The subject of washing safety harnesses comes up from time to time by our sweatiest visitors. Can you wash your harness? Well can you?
For those of you looking to write on your harnesses, you'll want to take a look at some of these guidelines before you write your next novel on the shoulder strap.
Not too long ago we had a question about using an anchor on a flat rooftop.
Working in a situation where you can't screw or nail down anchors? We've got some options for you.
If you work in the growing wind energy industry we've got gear for you.
A few weeks ago I told the story of my gutter cleaning needs. One of the things I mentioned was needing anchors for my three-peak, two-story home. You have a choice in how you tie-off for home rooftop work and I recommend making a long-term commitment.
Depending on the length of the system, typical Horizontal Lifeline Systems or HLL's can be a pain to set up. It takes at least 2 people to set up to make sure there are no twists or tangles. Taking it down is no easy chore either. Trying to make it wrap in a neat circle. Making sure you get it compact enough for easier storage. Undoing cable clamps and or trying to get it to release tension. There's gotta be an easier way.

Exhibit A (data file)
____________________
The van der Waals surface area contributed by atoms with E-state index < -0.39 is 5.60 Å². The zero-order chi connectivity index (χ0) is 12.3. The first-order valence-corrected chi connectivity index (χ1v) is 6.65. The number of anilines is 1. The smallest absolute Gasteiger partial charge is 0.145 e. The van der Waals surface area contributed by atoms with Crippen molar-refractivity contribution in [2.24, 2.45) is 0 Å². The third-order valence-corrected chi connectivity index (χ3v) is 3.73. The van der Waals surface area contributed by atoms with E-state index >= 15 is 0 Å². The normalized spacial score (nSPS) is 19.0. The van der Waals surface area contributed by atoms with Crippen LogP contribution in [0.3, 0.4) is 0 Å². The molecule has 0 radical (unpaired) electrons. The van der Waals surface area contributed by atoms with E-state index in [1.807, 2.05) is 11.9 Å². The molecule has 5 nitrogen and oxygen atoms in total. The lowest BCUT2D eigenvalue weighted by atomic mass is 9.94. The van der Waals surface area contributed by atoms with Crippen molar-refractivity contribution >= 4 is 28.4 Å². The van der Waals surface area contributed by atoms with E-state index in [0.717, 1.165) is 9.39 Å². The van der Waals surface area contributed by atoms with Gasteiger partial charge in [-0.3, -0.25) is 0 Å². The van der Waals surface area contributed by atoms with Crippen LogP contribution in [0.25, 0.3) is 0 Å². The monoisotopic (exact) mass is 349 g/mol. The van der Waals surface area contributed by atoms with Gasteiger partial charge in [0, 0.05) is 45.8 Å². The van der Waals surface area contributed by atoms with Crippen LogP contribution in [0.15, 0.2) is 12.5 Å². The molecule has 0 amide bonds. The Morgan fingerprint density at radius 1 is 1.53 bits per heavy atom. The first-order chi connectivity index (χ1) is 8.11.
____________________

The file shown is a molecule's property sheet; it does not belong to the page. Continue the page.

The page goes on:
Two years and a half ago when I bought my house, I couldn't have been more excited about the mature walnut trees on the property. Now three autumns later I'm happy I have access to the gear I do.
Falls often occur on roofs because of trip hazards. Whether it is a loose shingle that has not been nailed down, a hammer someone set down, or the bag the shingles came in blowing around the roof. The hazards are everywhere, and we haven't even mentioned your fall protection.
Recently we received a question asking about a harness designed for acidic environments. Here's what we found out.
Fall protection in the world of residential construction is changing. What exactly are the changes and what can you do about it?